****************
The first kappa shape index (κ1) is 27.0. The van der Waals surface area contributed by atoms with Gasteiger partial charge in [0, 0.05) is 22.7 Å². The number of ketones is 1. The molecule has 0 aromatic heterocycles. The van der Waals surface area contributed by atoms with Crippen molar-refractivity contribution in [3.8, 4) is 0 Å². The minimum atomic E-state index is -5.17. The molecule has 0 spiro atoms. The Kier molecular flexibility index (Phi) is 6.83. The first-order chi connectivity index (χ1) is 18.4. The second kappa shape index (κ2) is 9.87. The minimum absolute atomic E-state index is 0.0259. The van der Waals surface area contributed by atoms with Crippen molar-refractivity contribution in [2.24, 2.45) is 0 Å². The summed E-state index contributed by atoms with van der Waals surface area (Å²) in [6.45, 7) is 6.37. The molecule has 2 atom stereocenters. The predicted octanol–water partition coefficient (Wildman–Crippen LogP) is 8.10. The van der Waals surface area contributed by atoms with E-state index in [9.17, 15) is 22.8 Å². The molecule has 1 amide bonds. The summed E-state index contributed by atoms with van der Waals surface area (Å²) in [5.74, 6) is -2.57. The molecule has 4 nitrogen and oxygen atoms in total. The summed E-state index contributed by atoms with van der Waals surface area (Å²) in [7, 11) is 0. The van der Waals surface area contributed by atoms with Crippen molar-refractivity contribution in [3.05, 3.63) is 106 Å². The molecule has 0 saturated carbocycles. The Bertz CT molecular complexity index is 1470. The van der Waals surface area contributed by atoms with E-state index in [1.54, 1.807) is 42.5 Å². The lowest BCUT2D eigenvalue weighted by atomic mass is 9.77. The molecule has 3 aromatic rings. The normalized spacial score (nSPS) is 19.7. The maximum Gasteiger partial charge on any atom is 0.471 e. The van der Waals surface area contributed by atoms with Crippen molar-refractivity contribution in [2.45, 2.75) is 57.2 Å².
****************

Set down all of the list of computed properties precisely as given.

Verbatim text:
The first kappa shape index (κ1) is 27.0. The van der Waals surface area contributed by atoms with Gasteiger partial charge in [0, 0.05) is 22.7 Å². The number of ketones is 1. The molecule has 0 aromatic heterocycles. The van der Waals surface area contributed by atoms with Crippen molar-refractivity contribution in [3.8, 4) is 0 Å². The minimum atomic E-state index is -5.17. The molecule has 0 spiro atoms. The Kier molecular flexibility index (Phi) is 6.83. The first-order chi connectivity index (χ1) is 18.4. The second kappa shape index (κ2) is 9.87. The minimum absolute atomic E-state index is 0.0259. The van der Waals surface area contributed by atoms with Crippen molar-refractivity contribution in [2.24, 2.45) is 0 Å². The summed E-state index contributed by atoms with van der Waals surface area (Å²) in [6.45, 7) is 6.37. The molecule has 2 atom stereocenters. The predicted octanol–water partition coefficient (Wildman–Crippen LogP) is 8.10. The van der Waals surface area contributed by atoms with E-state index in [9.17, 15) is 22.8 Å². The molecule has 1 amide bonds. The summed E-state index contributed by atoms with van der Waals surface area (Å²) in [5.74, 6) is -2.57. The molecule has 4 nitrogen and oxygen atoms in total. The summed E-state index contributed by atoms with van der Waals surface area (Å²) in [7, 11) is 0. The van der Waals surface area contributed by atoms with Crippen molar-refractivity contribution in [3.05, 3.63) is 106 Å². The molecule has 0 saturated carbocycles. The Bertz CT molecular complexity index is 1470. The van der Waals surface area contributed by atoms with E-state index in [1.54, 1.807) is 42.5 Å². The lowest BCUT2D eigenvalue weighted by atomic mass is 9.77. The molecule has 3 aromatic rings. The normalized spacial score (nSPS) is 19.7. The maximum Gasteiger partial charge on any atom is 0.471 e. The van der Waals surface area contributed by atoms with Crippen molar-refractivity contribution in [2.45, 2.75) is 57.2 Å².